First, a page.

Remarkable that white America voted in a black man, considering the sort of racial animosity his friends found while canvassing for Barack Obama in rural Pennsylvania. What's truly remarkable is the sort of racial inequality that exists in Chicago, held in place by clout and sweetheart deals.

Had Mr. Toibin's friends gone to the 35th Street, they would have discovered that black folks live on the east side of the Dan Ryan Expressway. The Bridgeport dagos and the Irish are found on the west. Had they wandered down to 75th Street, they would soon learn that all the African-Americans dwell to the east of the railroad underpass, and the whites to the west. The Augustinian-operated high school is but blocks away from one of the worst public high schools in Chicago, but those blocks separate different worlds.

Father Michael Pflager preaches to the black parishioners of St. Sabina's, and accepts state funds for his various programs, and he keeps the blacks where they belong. Jesse Jackson runs Operation Push and twisted Anheiser-Busch's corporate arm until his sons had the most lucrative beer distributorship in Chicago, and he keeps the blacks where they belong.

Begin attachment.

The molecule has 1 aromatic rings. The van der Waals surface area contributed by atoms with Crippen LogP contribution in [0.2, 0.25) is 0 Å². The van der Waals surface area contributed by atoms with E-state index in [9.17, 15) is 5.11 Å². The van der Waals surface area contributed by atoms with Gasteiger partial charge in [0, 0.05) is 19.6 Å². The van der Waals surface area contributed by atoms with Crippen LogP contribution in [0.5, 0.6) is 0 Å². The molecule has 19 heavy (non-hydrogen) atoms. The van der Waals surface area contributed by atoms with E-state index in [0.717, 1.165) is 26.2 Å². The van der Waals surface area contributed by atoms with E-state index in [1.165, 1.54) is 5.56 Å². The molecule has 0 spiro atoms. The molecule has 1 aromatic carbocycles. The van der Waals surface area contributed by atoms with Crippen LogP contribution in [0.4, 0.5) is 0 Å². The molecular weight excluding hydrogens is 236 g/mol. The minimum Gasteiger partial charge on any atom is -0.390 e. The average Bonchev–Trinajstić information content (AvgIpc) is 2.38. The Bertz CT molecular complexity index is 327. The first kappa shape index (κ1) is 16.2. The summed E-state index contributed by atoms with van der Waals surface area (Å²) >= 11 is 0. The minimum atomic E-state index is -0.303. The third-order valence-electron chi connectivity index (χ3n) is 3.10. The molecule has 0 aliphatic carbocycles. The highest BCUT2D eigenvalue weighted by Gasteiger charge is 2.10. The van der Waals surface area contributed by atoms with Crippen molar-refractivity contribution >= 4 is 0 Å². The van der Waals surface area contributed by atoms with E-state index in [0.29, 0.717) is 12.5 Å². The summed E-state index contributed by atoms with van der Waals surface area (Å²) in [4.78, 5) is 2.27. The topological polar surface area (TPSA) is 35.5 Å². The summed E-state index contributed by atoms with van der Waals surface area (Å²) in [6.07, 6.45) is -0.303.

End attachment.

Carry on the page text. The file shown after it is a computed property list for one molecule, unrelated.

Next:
A black teen made the mistake of crossing the Dan Ryan Expressway one sunny day, to shoot hoops on the white side where the gangs couldn't hassle him. Frankie Caruso and his pals beat the kid senseless, left him permanently brain damaged. Frankie got a little slap on the wrist and it's all but forgotten in Armour Square.

President-elect Obama might know Frankie's dad, Toots Caruso. He's been linked with Richard Daley's political machine, the same machine that got out the vote for Rahm Emanuel. And he's considered one of the leading members of Chicago's Outfit.

Amazing that white Americans could vote in a black man, while the city of Chicago remains one of the most segregated cities in the United States.

Amazing that white Americans expect great changes coming when the Daley political machine is slowly taking over the White House. Chicago on the Potomac, is it?

Friday, November 07, 2008

Another Week Of No Responses

There was a flurry of activity after Labor Day, when the agents came back from summer holidays and tore into their queries. With winter coming on, they've gone to ground.